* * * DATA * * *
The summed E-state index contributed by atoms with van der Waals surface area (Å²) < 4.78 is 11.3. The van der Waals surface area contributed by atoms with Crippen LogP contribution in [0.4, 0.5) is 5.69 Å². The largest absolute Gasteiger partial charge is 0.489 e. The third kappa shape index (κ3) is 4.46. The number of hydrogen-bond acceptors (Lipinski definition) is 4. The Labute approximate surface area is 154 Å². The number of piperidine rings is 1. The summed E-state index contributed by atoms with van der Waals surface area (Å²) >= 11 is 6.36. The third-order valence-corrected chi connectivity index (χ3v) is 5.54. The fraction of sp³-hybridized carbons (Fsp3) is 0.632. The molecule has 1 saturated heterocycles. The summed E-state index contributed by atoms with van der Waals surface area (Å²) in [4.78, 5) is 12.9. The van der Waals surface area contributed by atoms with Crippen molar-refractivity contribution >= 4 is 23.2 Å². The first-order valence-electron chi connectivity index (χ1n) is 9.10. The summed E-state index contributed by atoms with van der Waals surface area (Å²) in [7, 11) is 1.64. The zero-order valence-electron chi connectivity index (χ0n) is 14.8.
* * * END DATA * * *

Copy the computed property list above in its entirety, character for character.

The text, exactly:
The summed E-state index contributed by atoms with van der Waals surface area (Å²) < 4.78 is 11.3. The van der Waals surface area contributed by atoms with Crippen LogP contribution in [0.4, 0.5) is 5.69 Å². The largest absolute Gasteiger partial charge is 0.489 e. The third kappa shape index (κ3) is 4.46. The number of hydrogen-bond acceptors (Lipinski definition) is 4. The Labute approximate surface area is 154 Å². The number of piperidine rings is 1. The summed E-state index contributed by atoms with van der Waals surface area (Å²) >= 11 is 6.36. The third-order valence-corrected chi connectivity index (χ3v) is 5.54. The fraction of sp³-hybridized carbons (Fsp3) is 0.632. The molecule has 1 saturated heterocycles. The summed E-state index contributed by atoms with van der Waals surface area (Å²) in [4.78, 5) is 12.9. The van der Waals surface area contributed by atoms with Crippen molar-refractivity contribution >= 4 is 23.2 Å². The first-order valence-electron chi connectivity index (χ1n) is 9.10. The summed E-state index contributed by atoms with van der Waals surface area (Å²) in [7, 11) is 1.64. The zero-order valence-electron chi connectivity index (χ0n) is 14.8.